Mushrooms recover gold from mobile scrap: Page 2 of 3

April 11, 2014 //By Julien Happich
Mushrooms recover gold from mobile scrap
Gold, silver, copper and many other valuable metals, including rare earth metals, are commonly used in the manufacture of consumer electronics only to end-up into huge piles of electronic waste.

Searching for non toxic e-waste processing alternatives VTT Technical Research Centre of Finland has developed a biological filter made of mushroom mycelium mats that could recover of as much as 80% of the gold in electronic scrap. The researchers are also looking at ways to extract copper from circuit board waste by flotating the crushed and sieved material rather than indiscriminate smelting.

In VTT experiments, cell phones were crushed and the particles sieved and separated magnetically and by eddy current into circuit board fractions.

Further crushing, sieving and flotation (a separation method that separates hydrophobic particles from hydrophilic particles by blowing air into the sludge) resulted in a fraction with high concentration of valuable metals for solution extraction experiments. The researchers say their flotation technique raised the copper content of circuit board fraction from 25% to 45%, while gold content increased by a factor of 1.5.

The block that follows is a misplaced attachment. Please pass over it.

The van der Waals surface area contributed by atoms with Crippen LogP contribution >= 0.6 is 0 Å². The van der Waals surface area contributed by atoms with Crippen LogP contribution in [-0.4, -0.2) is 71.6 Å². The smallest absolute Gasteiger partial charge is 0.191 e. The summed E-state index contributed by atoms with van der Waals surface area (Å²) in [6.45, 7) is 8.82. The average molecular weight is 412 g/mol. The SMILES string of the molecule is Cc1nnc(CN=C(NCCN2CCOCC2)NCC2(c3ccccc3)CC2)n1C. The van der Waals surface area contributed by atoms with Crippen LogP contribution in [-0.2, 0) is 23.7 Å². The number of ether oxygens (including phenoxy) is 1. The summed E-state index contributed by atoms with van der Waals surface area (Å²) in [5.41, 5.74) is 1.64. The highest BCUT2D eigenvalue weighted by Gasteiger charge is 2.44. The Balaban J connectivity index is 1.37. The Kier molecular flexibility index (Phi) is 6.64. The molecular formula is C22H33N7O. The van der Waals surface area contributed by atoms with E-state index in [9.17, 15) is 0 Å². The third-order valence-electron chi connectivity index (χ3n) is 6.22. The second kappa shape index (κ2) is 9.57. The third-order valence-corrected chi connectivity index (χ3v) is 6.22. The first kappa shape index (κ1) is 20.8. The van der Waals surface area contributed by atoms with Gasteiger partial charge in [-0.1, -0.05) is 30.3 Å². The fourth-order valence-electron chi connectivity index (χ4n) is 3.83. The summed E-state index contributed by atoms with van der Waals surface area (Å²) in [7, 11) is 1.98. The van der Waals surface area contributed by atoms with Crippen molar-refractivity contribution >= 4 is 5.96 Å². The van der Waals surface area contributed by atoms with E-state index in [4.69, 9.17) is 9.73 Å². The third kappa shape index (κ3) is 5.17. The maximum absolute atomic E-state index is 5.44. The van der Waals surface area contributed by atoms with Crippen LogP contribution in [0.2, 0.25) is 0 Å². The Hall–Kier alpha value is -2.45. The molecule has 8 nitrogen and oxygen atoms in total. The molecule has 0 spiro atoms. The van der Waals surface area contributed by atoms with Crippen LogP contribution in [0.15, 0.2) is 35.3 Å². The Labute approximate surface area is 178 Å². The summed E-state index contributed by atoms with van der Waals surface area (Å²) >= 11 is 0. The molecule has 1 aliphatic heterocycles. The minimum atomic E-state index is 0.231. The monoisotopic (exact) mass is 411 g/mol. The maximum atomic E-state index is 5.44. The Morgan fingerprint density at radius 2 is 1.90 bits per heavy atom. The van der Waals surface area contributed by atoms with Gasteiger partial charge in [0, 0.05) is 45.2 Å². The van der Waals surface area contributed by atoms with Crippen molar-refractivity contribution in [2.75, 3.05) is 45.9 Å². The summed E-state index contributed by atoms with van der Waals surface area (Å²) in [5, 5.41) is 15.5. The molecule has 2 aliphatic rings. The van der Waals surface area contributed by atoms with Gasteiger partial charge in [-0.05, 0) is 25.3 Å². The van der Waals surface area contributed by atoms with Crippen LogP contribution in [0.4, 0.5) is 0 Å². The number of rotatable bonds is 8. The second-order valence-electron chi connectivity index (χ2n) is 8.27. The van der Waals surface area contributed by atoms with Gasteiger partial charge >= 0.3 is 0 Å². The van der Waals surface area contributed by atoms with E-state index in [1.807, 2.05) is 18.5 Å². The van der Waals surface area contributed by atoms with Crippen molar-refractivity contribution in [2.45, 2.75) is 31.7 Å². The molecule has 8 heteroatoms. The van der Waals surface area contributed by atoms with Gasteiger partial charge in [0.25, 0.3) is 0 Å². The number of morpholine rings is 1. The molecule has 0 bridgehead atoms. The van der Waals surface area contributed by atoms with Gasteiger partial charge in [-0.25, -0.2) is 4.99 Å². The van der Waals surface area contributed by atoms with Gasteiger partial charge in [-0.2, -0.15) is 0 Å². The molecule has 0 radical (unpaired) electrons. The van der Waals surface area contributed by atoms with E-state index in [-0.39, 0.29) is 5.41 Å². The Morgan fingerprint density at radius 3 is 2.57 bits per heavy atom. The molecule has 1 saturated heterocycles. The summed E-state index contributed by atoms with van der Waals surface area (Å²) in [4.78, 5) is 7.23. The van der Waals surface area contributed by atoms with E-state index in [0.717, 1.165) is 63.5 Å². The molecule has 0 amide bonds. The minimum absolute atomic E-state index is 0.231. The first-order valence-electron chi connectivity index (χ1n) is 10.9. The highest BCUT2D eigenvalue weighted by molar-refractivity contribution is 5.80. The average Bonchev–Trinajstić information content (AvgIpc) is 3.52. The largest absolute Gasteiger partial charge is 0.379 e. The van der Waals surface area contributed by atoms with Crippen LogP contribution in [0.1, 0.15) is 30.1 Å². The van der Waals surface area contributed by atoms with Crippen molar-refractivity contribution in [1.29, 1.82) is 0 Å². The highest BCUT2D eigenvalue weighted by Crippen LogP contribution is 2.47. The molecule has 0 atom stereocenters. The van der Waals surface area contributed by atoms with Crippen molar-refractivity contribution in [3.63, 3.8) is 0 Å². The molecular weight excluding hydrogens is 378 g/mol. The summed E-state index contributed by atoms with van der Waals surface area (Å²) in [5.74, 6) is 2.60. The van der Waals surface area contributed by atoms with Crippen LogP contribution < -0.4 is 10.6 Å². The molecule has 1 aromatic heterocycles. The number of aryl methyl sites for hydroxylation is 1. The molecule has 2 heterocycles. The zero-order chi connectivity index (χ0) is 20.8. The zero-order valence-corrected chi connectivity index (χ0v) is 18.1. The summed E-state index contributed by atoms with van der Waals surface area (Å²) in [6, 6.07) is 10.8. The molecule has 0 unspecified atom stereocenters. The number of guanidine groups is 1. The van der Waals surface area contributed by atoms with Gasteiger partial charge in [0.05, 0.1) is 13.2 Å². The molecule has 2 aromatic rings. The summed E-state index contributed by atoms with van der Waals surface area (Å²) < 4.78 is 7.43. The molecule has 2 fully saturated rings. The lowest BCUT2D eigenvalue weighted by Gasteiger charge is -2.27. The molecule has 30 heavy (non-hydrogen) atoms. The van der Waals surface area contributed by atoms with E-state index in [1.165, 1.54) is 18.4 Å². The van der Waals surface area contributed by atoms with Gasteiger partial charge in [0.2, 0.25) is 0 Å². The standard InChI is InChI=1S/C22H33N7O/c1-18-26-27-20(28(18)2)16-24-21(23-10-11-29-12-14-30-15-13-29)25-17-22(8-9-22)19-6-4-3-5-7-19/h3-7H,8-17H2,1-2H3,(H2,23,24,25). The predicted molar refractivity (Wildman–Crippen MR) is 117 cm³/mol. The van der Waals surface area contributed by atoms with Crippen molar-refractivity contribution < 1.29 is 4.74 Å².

Close-up on the biosorben film: courtesy VTT Technical Research Centre of Finland.


“Because it is difficult to remove the components from the circuit boards, the first step in most recycling processes is to crush everything into particulates and that’s how we start too”, explained Jarno Mäkinen, Research Scientist at VTT Technical Research Centre of Finland.

“But then, using non-toxic water-based solutions, we have managed to engineer mycelium-based biomass that acts as a biosorbent specifically targeted at gold complexes”.

Using biosorbents such as fungal and algae biomass, the Finnish lab demonstrated that more than 80% of the gold in the solution adhered to the biomass, compared with only 10 to 20% of gold recovery when using most commonly used harmful chemical preparations.

Different filament structures can be formed, for example, into biological filters, which could make that specially engineered biomass useful to recycle precious metals on an industrial scale.

 Mäkinen didn’t want to say more about the biomass engineering tricks used to make the biosorbents more effective for gold or other precious metals. But in principle, the idea would be to engineer various biosorbents targeted at different metals (including rare earth metals) and cascading the e-waste recycling process through different metal absorption steps.

At the end of each step, the collected biomass is burnt or chemically processed to recover the metal complexes inside.

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